Set your sights on the bright star Arcturus tonight. The alpha star of Boötes the Herdsman, Arcturus is roughly magnitude –0.05 and situated high above the western horizon after dark. One of the easiest ways to find it is to locate the Big Dipper, then follow the curve of its handle to “arc to Arcturus.” The orange-hued luminary’s name means “Bear Watcher” — a title that certainly makes sense, given its close proximity behind Ursa Major. This large, aging star shines more than 110 times brighter than our Sun in visible light. If placed in the center of our solar system, Arcturus would reach a quarter of the way to Mercury. Some astronomers have theorized that, based on its composition and motion, the star may not have been born in the Milky Way, but instead absorbed when our galaxy ate a doomed satellite between 5 billion and 8 billion years ago.
Saturday, July 11
Now is a great time to try and glimpse 2020’s first naked-eye comet, C/2020 F3 (NEOWISE), in the morning sky. An hour before sunrise, the comet is about 10° high in the northeast, less than 17° east of the bright star Capella in Auriga. The comet should be around magnitude 1.5 to 1.7, easily visible without aid under relatively clear skies. In more light-polluted areas or as dawn approaches, binoculars or a small scope will bring it into view, along with its several-degrees-long tail. Optical aid should also help you better resolve the comet’s coma, roughly 3.6′ across, leading the fanlike tail — reminiscent of Comet C/1975 V1 (West) in the mid-1970s, according to astrophotographer Chris Schur.
Discovered in March by NASA’s Near Earth Asteroid Wide-field Infrared Survey Explorer (NEOWISE) spacecraft, the comet passed perihelion, the closest point to the Sun in its orbit, on July 3. It quickly rose to naked-eye visibility around this time and should continue to delight for the rest of the month. The comet’s closest approach to Earth will occur on July 23, when it comes within 0.69 astronomical units (64.1 million miles [103.2 million kilometers]) of our planet.
In just a few days, NEOWISE will also begin appearing in the evening sky, offering yet more chances to enjoy the spectacular sight.
The Moon passes 2° south of Mars at 4 P.M. EDT. This morning, you can catch them 6° apart an hour before sunrise in Cetus the Whale, high above the southeast horizon.
Astronomy is pleased to present The Complete Star Atlas, the perfect resource for stargazers of all ages. This practical guide to viewing the night sky is now available, and includes approximately 87,000 stars, 1,200 deep-sky objects, and 24 high-quality star maps. You’ll also find 50 pages of astronomy history, tips, and more from experienced Contributing Editor Michael E. Bakich.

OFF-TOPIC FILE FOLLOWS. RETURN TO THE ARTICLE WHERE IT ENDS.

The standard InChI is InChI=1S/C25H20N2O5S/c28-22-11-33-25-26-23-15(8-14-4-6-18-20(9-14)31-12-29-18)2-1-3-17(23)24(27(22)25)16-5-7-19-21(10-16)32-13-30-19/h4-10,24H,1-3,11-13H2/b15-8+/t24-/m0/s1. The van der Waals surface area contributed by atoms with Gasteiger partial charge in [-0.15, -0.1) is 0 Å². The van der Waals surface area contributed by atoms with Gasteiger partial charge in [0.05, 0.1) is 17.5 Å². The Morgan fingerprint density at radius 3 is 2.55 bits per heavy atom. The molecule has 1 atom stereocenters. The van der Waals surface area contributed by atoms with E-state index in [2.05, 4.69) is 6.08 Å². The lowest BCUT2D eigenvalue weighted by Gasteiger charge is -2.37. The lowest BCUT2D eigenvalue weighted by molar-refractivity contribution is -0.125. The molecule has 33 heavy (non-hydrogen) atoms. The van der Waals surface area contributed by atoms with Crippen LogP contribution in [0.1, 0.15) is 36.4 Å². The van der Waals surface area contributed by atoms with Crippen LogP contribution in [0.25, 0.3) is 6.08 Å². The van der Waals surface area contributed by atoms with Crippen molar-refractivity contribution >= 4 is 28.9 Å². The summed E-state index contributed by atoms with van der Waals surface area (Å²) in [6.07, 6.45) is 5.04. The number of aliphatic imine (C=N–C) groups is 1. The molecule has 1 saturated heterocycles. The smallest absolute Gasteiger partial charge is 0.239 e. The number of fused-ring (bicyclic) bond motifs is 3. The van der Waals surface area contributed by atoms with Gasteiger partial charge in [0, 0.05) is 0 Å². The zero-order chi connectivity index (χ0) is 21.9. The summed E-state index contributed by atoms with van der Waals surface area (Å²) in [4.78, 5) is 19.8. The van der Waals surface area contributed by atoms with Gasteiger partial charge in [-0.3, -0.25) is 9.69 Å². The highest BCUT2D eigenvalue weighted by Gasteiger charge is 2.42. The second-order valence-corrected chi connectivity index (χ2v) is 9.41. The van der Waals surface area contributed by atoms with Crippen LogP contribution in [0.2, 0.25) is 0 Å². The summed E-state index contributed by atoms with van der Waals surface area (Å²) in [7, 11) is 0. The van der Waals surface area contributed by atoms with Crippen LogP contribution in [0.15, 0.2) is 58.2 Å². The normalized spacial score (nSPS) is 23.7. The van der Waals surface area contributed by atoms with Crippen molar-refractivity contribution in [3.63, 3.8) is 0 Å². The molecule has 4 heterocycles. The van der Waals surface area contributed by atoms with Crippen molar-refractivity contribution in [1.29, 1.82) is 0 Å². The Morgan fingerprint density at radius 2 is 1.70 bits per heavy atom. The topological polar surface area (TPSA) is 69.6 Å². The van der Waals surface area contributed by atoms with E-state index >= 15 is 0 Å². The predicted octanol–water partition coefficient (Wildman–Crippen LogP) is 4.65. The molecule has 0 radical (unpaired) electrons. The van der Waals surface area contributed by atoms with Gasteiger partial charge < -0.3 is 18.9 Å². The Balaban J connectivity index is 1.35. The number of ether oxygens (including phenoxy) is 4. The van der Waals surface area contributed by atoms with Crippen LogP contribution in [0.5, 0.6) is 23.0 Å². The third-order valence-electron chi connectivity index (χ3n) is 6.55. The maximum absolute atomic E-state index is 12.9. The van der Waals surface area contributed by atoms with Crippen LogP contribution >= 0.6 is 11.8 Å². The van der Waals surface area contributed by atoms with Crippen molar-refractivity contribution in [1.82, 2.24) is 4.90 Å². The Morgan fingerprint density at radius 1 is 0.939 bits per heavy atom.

Mercury, currently in Gemini the Twins, is stationary at 3 A.M. EDT. It will now begin tracking east relative to the background stars, moving toward Cancer the Crab, which it will enter early next month. The planet is only about 3° high in the east half an hour before sunrise this morning. It will continue rising earlier in the days to come, so if it’s too hard to catch now, just wait.
Venus passes 1° north of Aldebaran at 3 A.M. EDT. The pair are still below the horizon at this time, but should become visible within two hours, around 5 A.M. EDT, steadily rising higher. An hour before sunrise, the pair is 16° high.
Venus reached greatest brilliancy a mere two days ago and continues to shine at magnitude –4.7. Its disk is now 29 percent illuminated and is 36″ wide.
The Moon reaches apogee, the farthest point from Earth in its orbit, at 3:27 P.M. EDT. At that time, our satellite will lie 251,158 miles (404,200 kilometers) from our planet. Last Quarter Moon occurs a few hours later, at 7:29 P.M. EDT.
The dwarf planet Ceres — the largest object in the main asteroid belt — is stationary at 10 P.M. EDT in Aquarius. It will now slowly track toward the southwest, toward a magnitude 3.7 star known as 88 Aquarii or c2 Aquarii in the Water Bearer.
If you’ve got a clear view to the south, try finding M24, also known as the Sagittarius Star Cloud, near the plane of the Milky Way tonight. It’s located just above the bow of Sagittarius the Archer and covers about 1.5°. Discovered in 1764, this gauzy grouping of stars is visible to the naked eye under good conditions, with detail more easily made out using binoculars or a small telescope. Despite its name, the Star Cloud is not actually a cloud, a galaxy, a nebula, or even a star cluster — it’s really a gap in the dark, dusty plane of the Milky Way where there is simply less dust present, letting us see all the way to the distant Sagittarius spiral arm. Imagers will likely spot the red-hued emission nebula IC 1284, which lies nearby, in wider shots.